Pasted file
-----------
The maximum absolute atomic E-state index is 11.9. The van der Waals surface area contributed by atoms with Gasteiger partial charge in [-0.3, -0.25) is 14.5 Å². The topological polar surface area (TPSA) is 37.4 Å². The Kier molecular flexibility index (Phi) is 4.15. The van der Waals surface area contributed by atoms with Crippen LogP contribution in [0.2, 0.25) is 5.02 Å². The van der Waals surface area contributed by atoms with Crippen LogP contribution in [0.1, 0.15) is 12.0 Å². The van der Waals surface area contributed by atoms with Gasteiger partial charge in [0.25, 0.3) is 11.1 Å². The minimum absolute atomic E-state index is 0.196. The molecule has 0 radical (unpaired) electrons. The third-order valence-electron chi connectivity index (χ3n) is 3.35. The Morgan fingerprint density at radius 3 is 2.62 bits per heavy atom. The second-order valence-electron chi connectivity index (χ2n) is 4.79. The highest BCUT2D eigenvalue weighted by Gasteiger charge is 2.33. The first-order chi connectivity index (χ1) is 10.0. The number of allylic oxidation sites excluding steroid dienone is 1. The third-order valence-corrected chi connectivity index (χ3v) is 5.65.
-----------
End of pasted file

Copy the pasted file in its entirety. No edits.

The maximum absolute atomic E-state index is 11.9. The van der Waals surface area contributed by atoms with Gasteiger partial charge in [-0.3, -0.25) is 14.5 Å². The topological polar surface area (TPSA) is 37.4 Å². The Kier molecular flexibility index (Phi) is 4.15. The van der Waals surface area contributed by atoms with Crippen LogP contribution in [0.2, 0.25) is 5.02 Å². The van der Waals surface area contributed by atoms with Crippen LogP contribution in [0.1, 0.15) is 12.0 Å². The van der Waals surface area contributed by atoms with Gasteiger partial charge in [0.25, 0.3) is 11.1 Å². The minimum absolute atomic E-state index is 0.196. The molecule has 0 radical (unpaired) electrons. The third-order valence-electron chi connectivity index (χ3n) is 3.35. The Morgan fingerprint density at radius 3 is 2.62 bits per heavy atom. The second-order valence-electron chi connectivity index (χ2n) is 4.79. The highest BCUT2D eigenvalue weighted by Gasteiger charge is 2.33. The first-order chi connectivity index (χ1) is 10.0. The number of allylic oxidation sites excluding steroid dienone is 1. The third-order valence-corrected chi connectivity index (χ3v) is 5.65.